USDOS – US Department of State (Author)
Bangladesh is primarily a source, and, to a lesser extent, a transit and destination country for men, women, and children subjected to forced labor and sex trafficking. Some Bangladeshi men and women who migrate willingly to work in the Middle East, East Africa, South and Southeast Asia, Europe, and the United States subsequently face conditions indicative of forced labor. Before their departure, many migrant workers assume debt to pay high recruitment fees, imposed legally by recruitment agencies belonging to the Bangladesh Association of International Recruiting Agencies (BAIRA) and illegally by unlicensed sub-agents; this places some migrant workers at risk of debt bondage. Some recruitment agencies and agents also commit recruitment fraud, including contract switching, in which they promise one type of job and conditions, but then change the job, employer, conditions, or salary after arrival. Women who migrate for domestic work are particularly vulnerable to abuse. Some women and children are subjected to commercial sexual exploitation and forced labor in India and Pakistan. Some NGOs allege instances of officials on both sides of the India-Bangladesh border allowing human traffickers to operate.
Within the country, some children and adults are subjected to sex trafficking, domestic servitude, and forced and bonded labor, in which traffickers exploit an initial debt assumed by a worker as part of the terms of employment. Street children are sometimes coerced into criminality or forced to beg; begging ringmasters sometimes maim children to increase their earnings. In some instances, children are sold into a form of bondage by their parents, while others are induced into labor through fraud and physical coercion, including in the domestic fish processing industry, or exploited in prostitution. According to an international expert on debt bondage, Bangladeshi families and Indian migrant workers are subjected to bonded labor in some of Bangladesh’s brick kilns, some kiln owners sell bonded females into prostitution, purportedly to recoup the families’ debts, and some Bangladeshi families are subjected to debt bondage in shrimp farming. Some ethnic Indian families are forced to work in the tea industry in the northeastern part of the country. The Burmese Rohingya community in Bangladesh is especially vulnerable to human trafficking.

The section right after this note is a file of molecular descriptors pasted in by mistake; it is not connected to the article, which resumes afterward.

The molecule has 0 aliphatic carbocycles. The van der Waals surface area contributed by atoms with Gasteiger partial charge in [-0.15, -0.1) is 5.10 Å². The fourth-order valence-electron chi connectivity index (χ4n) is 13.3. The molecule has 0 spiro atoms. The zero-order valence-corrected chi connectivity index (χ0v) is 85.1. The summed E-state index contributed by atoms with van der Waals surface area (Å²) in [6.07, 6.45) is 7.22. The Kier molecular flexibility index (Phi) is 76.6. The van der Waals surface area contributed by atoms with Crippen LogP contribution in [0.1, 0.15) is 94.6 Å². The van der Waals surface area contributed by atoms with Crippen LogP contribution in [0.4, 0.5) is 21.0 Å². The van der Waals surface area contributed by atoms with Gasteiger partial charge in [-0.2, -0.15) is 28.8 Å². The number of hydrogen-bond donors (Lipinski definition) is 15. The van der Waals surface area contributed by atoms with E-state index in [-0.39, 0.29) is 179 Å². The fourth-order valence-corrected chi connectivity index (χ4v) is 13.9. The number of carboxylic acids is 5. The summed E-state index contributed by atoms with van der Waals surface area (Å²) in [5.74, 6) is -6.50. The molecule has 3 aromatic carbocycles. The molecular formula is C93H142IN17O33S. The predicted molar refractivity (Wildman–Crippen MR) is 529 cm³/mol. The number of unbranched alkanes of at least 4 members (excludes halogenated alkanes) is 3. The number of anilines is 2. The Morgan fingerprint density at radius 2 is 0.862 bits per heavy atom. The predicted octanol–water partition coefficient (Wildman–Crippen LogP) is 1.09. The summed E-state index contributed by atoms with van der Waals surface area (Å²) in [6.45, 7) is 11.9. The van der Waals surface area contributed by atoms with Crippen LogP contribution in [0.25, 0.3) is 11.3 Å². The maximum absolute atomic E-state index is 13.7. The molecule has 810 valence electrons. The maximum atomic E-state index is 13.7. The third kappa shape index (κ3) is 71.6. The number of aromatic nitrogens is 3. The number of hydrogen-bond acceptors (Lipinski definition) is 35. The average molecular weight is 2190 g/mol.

The Government of Bangladesh does not fully comply with the minimum standards for the elimination of trafficking; however, it is making significant efforts to do so. The government continued to prepare, but did not finalize, the implementing rules for the 2012 Prevention and Suppression of Human Trafficking Act (PSHTA) during the year. The government lacked a formal mechanism to refer trafficking victims to protective services; authorities rescued 2,621 victims and placed nine in government-operated shelters. The government continued to fund nine multipurpose shelters, drop-in centers, and safe homes for victims, including victims of trafficking. While the government reached a labor export agreement with Saudi Arabia requiring employers to pay certain recruitment costs, legal recruitment fees continued to be extremely high.
RECOMMENDATIONS FOR BANGLADESH: